# Engineering 1182: Roller Coaster Dynamics-1: Energy Conservation

• View
214

• Category

## Documents

Embed Size (px)

### Text of Engineering 1182: Roller Coaster Dynamics-1: Energy Conservation

Conservation of Energy

Engineering 1182:Roller Coaster Dynamics-1: Energy Conservation

2Measuring QuantitiesSystems of UnitsInternational System (SI)English System (FPS)Base quantityNameSymbolNameSymbollengthmetermfootftmasskilogramkgpound (old:slug)lbtimesecondsseconds For the rest of this lecture, well be using SI units (metric)Stress on the importance of Units as they will be seeing a mixture of SI Units and English Units. EnglishUnits are still common in industry in the USA and so students should expect to see a mix of units after graduating.

SI (Systme International dUnits) is the official designation for the meter-kilogram-second metric system. It is sometimes called MKS based on the first letters of the primary units. The English system is sometimes called FPS fromthe first letters of foot-pound-second. You will also see an alternate metric system called CGS for centimeters-grams-seconds.

3Physics Concepts - DefinitionsDISPLACEMENT- A measure of HOW FAR and in WHAT DIRECTION an object has MOVED relative to a starting point (Units: m). SVELOCITY- Change in displacement per unit time (Units: m/s).

ACCELERATION- Change in velocity per unit time (Units: m/s2).

MASS- A physical property of an object that identifies its resistance to having a velocity change (Units: kg). m

Velocity describes how quickly an object changes its position. The higher the velocity the quicker an object travels between 2 locations. Phrases like, how fast or how quickly, are used to describe velocity. Often the word speed is substituted for the word velocity in common usage. However, technically the two are different. Velocity is actually speed with direction. For example, 60 mph west is a velocity. "West" is the direction and 60 mph is the speed.

We are intentionally trying to avoid teaching them vector concepts as this will complicate the physics involved. The approach of using Energy equations to design the roller coaster does not need these vector concepts.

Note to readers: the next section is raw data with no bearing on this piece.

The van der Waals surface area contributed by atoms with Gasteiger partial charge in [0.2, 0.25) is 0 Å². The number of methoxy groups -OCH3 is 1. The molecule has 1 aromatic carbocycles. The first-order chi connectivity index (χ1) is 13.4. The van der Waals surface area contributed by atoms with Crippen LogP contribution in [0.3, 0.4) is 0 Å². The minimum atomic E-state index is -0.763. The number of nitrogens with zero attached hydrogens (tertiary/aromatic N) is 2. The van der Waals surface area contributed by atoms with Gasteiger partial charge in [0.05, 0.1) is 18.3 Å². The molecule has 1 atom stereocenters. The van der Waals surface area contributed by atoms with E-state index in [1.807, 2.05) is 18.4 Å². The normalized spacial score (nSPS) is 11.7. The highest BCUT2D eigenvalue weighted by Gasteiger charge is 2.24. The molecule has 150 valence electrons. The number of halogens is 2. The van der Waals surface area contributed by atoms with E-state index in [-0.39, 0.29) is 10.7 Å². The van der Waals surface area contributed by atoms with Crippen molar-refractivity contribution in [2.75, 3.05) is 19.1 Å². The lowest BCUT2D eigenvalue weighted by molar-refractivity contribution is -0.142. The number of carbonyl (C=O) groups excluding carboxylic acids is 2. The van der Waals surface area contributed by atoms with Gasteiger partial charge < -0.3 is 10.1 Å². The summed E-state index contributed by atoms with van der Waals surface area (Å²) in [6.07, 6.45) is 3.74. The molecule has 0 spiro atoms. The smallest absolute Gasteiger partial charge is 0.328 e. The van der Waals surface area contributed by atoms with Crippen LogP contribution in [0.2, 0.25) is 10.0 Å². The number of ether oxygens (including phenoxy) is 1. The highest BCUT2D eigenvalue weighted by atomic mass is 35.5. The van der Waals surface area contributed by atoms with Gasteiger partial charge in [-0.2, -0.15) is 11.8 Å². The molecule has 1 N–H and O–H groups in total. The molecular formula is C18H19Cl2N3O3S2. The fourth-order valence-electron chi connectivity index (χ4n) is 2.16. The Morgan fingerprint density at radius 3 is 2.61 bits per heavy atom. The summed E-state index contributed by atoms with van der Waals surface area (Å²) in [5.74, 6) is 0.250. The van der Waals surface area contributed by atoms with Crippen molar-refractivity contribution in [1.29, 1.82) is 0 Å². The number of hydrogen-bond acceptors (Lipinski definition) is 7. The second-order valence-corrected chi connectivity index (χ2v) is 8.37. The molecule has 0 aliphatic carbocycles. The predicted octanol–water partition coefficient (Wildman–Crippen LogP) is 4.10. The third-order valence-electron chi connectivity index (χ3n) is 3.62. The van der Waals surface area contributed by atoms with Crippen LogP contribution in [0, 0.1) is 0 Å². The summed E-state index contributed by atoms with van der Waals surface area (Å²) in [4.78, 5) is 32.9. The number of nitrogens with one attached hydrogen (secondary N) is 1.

Acceleration:Acceleration describes how quickly an object changes its velocity. Phrases like, slow down, speed up, change speed and change velocity are used to describe accelerations. If students want an easy way to determine if they are visualizing acceleration or a constant velocity along a straight line they only need to ask one question, "Is the object slowing down or speeding up?" If the answer is "Yes," then it is accelerating (decelerating). If the answer is "No" then it is moving with a constant velocity. Changes in acceleration greatly contribute to the thrill of a roller coaster ride. A rider may feel greater sensations in a low-speed coaster with sharp acceleration changes than on a faster coaster with a smoother ride. This is important because the magnitude of accelerations are limited by the physical limitations of typical riders. Pure speed is often not as recognizable as the surge of acceleration during a coaster ride.

Mass can be defined either inertially as above or in some sense as amount of stuff. There is no theoretical reason that these twodefinitions HAVE to be the same, but nobody has yet found any difference. Physics groups are working on this and on alternatemass definitions. In practice, mass is defined by comparison with a known standard mass (amount of stuff) by using something like a scale (equal resistance to having a velocity change under the force of gravity).4Physics Concepts - DefinitionsFORCE is a PUSH or a PULL that is defined by its effect on a mass (Units: Newtons, N).F=ma (1 Newton = 1 kg-m/s2)

WEIGHT- The force acting on a mass when it is subjected to gravity. F=mgWhere g is the acceleration due to the Earths gravitational forceFor Standard Gravity use g = 9.81 m/sec2

Example of the use of force: I applied 450 N force to push my car out of the garage Sir Isaac Newton 1642-1727 is famous for his work on Gravity. He discovered that gravitational force acts equally on all objects. The gravitational pull on the surface of the moon is 1/6 that of the earth because the moon has a different mass and different diameterthan the earthThe action of gravity causes an object to be pulled towards the earth At standard earth gravity, the force of gravity acting on a mass of 1kg is 9.8 N Weight is a measure of earths gravitational pull on an object. An object can only have weight if gravity is at work In space, an object will have the same mass as on the surface of the earth but little or no weight - because there is little or no gravity!In contrast, when skydiving, you have the impression of being weightless because there is little opposing force but you still have weight and are initially accelerating due to the force of gravity.